• No control videos
  • Create a new campaign with AEO or VO optimization
  • Place all creatives into a single ad set (Multi Ads Per Ad Set)
  • Use IPM winner(s) from Phase 1 (you can combine winners from multiple Phase 1 tests into a single Phase 2 test)
  • OS – Android or iOS. 5-10% LALs from top seeds (purchases, frequent users + purchase) + Auto Placements
  • Testing can be done at a lower cost if you wish to run this campaign in other countries where ROAS is similar or higher but CPMs are much lower compared to the US – ie., South Africa, Ireland, Canada, etc.
  • Lifetime budget $3,500-$4,900 or daily budgets of $500-$750 over 4-6 days (depending on your $/purchase).
  • WARNING! Skipping this step is highly likely to result in one of the following scenarios:
    • Challenger immediately kills the champion/control but hasn’t achieved enough statistical relevance or exited the learning phase and therefore the sustained ROAS/KPI may not be sustained.
    • Champion/control video has a lot more statistical history and relevance and most likely has exited the learning phases and may immediately kill the challenger before it has a chance to get enough data to properly fight for ROAS.
  • The latest change to our Phase 2 strategy: we have become more focused on retention than we were a few months ago. Before, we were just looking at pure ROAS. Now, we pay attention to retention information as it comes in on Day 1 to Day 3 or so. This is usually possible, because we’ll run Phase 2 ads for about 5 days, and that’s worth weighing in for which pieces of creative you take to Phase 3.

 

Phase 3: ROAS Scale

  • No control videos
  • Use strong CBO campaign
  • Choose winner(s) from Phase 2 with good/decent ROAS
    • You have proven the ad has great IPM and “can monetize”
    • To win this phase, it must hit KPIs (D7 ROAS, etc.)
  • Create a copy of an existing ad set
    • Delete old ads and replace them with your Phase 2 winner(s)
    • Allows new ads to spend in a competitive environment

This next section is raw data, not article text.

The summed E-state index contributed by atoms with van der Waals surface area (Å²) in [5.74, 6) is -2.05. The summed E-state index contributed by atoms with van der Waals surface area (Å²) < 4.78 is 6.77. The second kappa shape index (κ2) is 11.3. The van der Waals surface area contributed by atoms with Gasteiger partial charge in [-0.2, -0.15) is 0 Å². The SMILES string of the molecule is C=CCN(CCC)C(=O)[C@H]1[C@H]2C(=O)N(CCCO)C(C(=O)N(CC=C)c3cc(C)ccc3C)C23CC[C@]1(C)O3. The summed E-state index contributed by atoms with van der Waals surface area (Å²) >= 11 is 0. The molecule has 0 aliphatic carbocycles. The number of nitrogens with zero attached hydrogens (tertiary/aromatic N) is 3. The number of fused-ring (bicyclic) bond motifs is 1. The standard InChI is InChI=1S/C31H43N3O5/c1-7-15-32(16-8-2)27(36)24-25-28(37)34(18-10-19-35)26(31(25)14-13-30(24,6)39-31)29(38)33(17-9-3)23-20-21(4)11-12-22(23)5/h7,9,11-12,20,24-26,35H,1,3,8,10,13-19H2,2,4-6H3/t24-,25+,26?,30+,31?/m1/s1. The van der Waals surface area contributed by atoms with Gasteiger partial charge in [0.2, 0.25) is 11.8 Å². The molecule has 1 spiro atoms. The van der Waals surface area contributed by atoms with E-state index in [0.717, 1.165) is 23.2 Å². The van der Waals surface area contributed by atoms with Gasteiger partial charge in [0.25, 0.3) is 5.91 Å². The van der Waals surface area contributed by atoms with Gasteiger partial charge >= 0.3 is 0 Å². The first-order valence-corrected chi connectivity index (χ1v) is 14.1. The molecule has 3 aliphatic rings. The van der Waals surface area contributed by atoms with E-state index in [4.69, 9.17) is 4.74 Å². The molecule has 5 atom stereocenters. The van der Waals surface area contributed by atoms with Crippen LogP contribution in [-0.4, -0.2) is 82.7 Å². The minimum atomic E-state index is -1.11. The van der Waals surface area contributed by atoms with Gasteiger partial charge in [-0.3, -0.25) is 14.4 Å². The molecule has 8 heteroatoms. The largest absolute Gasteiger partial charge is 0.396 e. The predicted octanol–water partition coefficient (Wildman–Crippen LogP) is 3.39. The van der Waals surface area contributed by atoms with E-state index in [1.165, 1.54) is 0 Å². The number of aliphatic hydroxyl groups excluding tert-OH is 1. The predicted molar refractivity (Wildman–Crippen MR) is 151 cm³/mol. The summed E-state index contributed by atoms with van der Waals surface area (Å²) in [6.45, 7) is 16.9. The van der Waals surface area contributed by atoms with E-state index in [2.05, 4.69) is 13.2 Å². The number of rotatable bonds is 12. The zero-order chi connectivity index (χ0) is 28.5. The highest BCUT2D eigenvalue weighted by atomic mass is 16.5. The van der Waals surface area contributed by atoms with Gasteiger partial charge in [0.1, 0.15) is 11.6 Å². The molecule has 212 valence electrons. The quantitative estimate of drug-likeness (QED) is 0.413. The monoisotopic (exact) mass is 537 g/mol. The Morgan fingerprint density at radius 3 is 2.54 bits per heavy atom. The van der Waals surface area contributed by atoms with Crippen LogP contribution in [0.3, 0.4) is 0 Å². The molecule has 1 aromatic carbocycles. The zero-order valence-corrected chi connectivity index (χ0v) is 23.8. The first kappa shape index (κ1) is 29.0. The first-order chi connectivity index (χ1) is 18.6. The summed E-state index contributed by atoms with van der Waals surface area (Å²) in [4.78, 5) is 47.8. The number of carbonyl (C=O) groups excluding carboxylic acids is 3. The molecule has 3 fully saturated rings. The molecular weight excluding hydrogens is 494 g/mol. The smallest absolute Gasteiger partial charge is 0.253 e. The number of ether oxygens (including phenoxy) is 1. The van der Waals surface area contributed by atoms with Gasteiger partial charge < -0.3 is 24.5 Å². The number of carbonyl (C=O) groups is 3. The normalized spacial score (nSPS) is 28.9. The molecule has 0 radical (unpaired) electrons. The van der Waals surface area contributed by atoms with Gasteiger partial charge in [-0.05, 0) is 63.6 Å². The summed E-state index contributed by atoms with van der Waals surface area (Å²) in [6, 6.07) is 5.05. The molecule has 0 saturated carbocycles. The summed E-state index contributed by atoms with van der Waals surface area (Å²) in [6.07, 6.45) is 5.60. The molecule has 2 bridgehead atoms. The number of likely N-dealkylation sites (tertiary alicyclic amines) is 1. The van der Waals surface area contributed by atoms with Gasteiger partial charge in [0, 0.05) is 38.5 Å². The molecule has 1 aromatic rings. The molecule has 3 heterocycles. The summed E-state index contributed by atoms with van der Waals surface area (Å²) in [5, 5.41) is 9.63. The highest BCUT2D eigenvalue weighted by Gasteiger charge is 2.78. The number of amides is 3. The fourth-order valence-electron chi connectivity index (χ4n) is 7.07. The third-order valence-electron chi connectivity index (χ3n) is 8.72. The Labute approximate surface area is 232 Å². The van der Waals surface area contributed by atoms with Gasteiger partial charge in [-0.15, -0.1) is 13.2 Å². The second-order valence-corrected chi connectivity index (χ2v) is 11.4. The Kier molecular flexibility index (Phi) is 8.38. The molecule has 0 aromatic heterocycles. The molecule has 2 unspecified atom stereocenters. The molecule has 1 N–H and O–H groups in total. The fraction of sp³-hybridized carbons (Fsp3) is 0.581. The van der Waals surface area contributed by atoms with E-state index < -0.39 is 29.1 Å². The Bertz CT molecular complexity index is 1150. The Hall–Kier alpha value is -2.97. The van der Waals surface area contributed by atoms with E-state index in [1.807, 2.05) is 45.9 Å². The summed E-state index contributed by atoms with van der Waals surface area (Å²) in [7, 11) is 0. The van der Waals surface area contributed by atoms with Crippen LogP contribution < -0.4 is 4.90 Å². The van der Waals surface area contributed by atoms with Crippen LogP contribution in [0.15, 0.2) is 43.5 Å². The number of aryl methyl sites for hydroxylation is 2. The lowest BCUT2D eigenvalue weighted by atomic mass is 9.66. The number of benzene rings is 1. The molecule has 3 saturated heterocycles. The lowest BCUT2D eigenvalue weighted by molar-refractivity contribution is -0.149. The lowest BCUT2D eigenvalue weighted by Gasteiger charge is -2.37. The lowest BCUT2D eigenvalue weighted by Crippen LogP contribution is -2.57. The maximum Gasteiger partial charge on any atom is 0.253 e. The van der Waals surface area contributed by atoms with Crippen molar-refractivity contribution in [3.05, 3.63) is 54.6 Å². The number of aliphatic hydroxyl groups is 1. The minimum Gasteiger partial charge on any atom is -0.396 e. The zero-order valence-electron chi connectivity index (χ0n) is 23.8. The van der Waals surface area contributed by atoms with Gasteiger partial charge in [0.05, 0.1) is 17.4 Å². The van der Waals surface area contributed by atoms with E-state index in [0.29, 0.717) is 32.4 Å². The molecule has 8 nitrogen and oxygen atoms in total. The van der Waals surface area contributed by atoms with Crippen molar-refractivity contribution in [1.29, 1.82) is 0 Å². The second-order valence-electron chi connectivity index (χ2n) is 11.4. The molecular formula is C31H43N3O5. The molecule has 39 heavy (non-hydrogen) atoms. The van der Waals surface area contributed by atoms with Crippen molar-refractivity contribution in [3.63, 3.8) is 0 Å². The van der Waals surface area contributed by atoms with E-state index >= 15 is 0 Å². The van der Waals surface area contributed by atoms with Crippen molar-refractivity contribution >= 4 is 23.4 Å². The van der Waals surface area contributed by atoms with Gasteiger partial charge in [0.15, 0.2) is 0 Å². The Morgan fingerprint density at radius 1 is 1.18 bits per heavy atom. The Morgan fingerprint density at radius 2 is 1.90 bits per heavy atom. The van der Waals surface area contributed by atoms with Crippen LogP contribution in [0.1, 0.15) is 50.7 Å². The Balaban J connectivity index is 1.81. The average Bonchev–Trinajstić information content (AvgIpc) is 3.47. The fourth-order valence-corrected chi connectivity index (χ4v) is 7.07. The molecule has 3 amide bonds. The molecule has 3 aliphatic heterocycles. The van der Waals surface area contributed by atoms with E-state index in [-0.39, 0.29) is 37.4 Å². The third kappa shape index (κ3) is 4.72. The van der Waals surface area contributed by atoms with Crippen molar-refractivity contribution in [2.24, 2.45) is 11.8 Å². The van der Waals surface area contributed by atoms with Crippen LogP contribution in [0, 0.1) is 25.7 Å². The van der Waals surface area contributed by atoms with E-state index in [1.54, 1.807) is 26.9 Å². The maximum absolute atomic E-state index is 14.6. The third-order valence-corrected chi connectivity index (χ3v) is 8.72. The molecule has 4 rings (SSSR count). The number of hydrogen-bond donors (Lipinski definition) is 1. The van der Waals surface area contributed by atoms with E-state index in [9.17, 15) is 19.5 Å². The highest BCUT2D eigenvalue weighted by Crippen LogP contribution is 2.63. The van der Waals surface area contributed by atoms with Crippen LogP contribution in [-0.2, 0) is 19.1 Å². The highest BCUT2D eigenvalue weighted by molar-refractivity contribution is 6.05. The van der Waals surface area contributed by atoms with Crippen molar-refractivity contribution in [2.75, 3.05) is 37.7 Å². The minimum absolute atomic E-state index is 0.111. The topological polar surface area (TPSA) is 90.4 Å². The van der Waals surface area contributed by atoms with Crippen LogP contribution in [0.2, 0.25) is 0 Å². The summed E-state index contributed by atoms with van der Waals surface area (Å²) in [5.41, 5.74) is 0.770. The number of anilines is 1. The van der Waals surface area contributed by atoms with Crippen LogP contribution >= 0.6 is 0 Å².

• Then, create a new ad set, roll it out towards target audiences with solid ROAS / KPIs
  • CBO controls budgets between ad sets with control creatives and ad sets with new creative winners.
    • Intervene with ad set min/max spend control only if new creatives do not receive spend from CBO.
  • Require challenger to exit the learning phase before moving to challenge the control “Gladiator” video.
  • Once the challenger has exited the learning phase, allow CBO to change budget distribution between challenger and champion.

 

Our 3-Step Creative Testing Process for IAA (In-App-Advertising)

creative testing recommendations

 

Phase 1: IPM Test

  • We use the same approach for IAA ads as we do for IAP ads in Phase 1.

 

Phase 2: Initial RPM

  • Look at your MMP. Find whichever countries/regions/geos are paying out a good RPM, and just go with those.
  • No control videos. Multiple ads per ad set. We call this “the gladiator battle.”
  • Create a new campaign with AEO (not VO), but instead of the event being a purchase, have it be an event that could only occur after someone has played the game for a long time like they’ve achieved a certain level.
  • For AEO, with a nonpurchase event, you can lower your budget down to even $250 per day.
  • Auto placements are okay if that’s what you typically use for the account. Generally, just use the placements you already know will work. No need to reinvent the wheel here. Just run your default best setup.
  • For audiences, just run your top two to three audiences. If you are concerned about budget, stack your audiences so you only have one ad set. This will get the ad set out of the learning phase faster and save you some money. (Keep in mind that you may not get out of the Learning Phase at all sometimes in Phase 2 testing.)

 

Phase 3: ROAS Scale

  • For IAA, there really is not a Phase 3, but our recommendations for what to do at this stage depend on your budget:
    • If your budget is small, you are not going to know performance for several weeks and so you might as well just roll your best-performing ads out into production.
    • If your budget is large, do a scaled-down Phase 3 structure as we suggest for IAP advertising. This is especially important if you have control ads that are still doing well. Roll strong Phase 2 performers whenever you need a win.

 

Automation on Facebook AAA and Google UAC

 

We are running a lot of ads on Facebook and Google’s versions of automated ads. We do not tend to test in either of these campaign types (more on that below), but they’re an essential part of our work now, and they need to be run very differently than standard campaigns.

As with standard campaigns, IDFA is expected to have some major impacts, like:

  • Value Optimization as we’ve been using it is over
  • It’s possible Facebook iOS 14 ad accounts will have a campaign and ad limits
  • Google hasn’t told us what they expect for UAC
  • We should focus on upper-funnel events in Q1 so we can proxy future behavior